Hotcams shim problem

I've used Hotcams shims in all my bikes with no problems, until now, when my Husky was new I set the valves and adjusted only the right exhaust, I checked them tonite and all were perfect except the right exhaust, it was .26mm (specs .15 to .20mm), I pulled the .230mm out and put in a .240, then I had .08mm, pulled the .240 and put in a .235, got .13mm, put in a new .230mm and was right back to the original .18mm I had when bike was new, (8200mi ago) Long story short the shim wore. I'm very happy with no movement of my valves, but don't trust my shims anymore, you can see where the shim is worn where it contacts the valve stem, checked all other shims and are perfect, along with the cams, followers, etc. I guess I'm just asking if anybody else has seen this? This is also on the valve that is used for the decompressor. Mike

I've noticed it also, but it only becomes measurable after a long period of time (my case 2 seasons). Just think of it this way, would you rather the shim wore down, or the stem of your valve? Shims now seem dirt cheap and simple to replace. I still use them in all my 4-strokes.

I've noticed it also, but it only becomes measurable after a long period of time (my case 2 seasons). Just think of it this way, would you rather the shim wore down, or the stem of your valve? Shims now seem dirt cheap and simple to replace. I still use them in all my 4-strokes.

I'm very happy with no valve wear in 3yrs and 8200 miles, just wondering why only 1 shim wore. I'm actually amazed that I've not had to adjust the valves.

Hmmm

I wonder if type of oil has anything to do with it.

Of a stiff valve guide.

Possibly the top of my valve is cupped or dished slightly, causing the shim to wear, if I put the shim in upside down the measurement is ok, I can catch my finger nail in the groove, here's a picture.

shim.jpg

Could be you got a bad shim in the kit.

The engines are designed so that the cam lobe hits the bucket off center, causing the bucket to spin as the enigne runs. This way the cam is contacting the bucket in a different spot all the time and slows down wear to the bucket. The problem is, now your shim will most likely spin with the bucket and grind on the top of the valve stem. Since it is easier and cheaper to change a shim than to change a valve, you want the shim to be softer than the valve. There really isn't any way to solve it. If you make the shim harder than you will wear down the stem of the valve, which would be worse. You can flip the shim over and get twice the life out of it, or just replace it. This wear should take a long time, so it shouldn't be something you have to worry about all the time.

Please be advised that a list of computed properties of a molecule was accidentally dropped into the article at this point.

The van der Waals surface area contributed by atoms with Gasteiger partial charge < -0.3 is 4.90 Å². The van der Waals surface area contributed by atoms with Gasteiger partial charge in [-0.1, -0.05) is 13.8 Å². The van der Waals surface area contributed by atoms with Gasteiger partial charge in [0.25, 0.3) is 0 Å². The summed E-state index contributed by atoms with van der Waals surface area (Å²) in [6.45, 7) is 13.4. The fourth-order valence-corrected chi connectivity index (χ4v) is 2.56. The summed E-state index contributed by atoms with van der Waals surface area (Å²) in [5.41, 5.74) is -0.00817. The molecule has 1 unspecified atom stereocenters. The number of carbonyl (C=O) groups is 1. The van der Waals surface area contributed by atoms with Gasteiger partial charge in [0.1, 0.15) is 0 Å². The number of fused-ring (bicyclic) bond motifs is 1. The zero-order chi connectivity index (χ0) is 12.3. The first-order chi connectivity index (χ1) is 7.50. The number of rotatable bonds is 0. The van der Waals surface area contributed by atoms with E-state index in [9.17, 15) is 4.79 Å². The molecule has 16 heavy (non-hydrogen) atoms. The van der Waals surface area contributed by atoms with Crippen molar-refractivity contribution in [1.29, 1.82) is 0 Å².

Flipping the shim is not advisable. I don't know about a Husky, but the underside of YZF lifters has a "button" on it that is slightly smaller than the shim diameter so it will not touch the spring retainer, even if the shim is quite thin, or missing entirely. Using a shim with a pocket worn in the center of it against the lifter surface will increase the load borne by that surface, and possibly spread the damage. Shims are cheap. Throw it away and use a new one.

Another question is whether the top of the valve stem is oiling correctly, and whether there is something wrong with the surface of the tip of the valve stem to have lead to so much abrasion of the shim. Hopefully, the shim was just a dud.

Flipping the shim is not advisable. I don't know about a Husky, but the underside of YZF lifters has a "button" on it that is slightly smaller than the shim diameter so it will not touch the spring retainer, even if the shim is quite thin, or missing entirely. Using a shim with a pocket worn in the center of it against the lifter surface will increase the load borne by that surface, and possibly spread the damage. Shims are cheap. Throw it away and use a new one.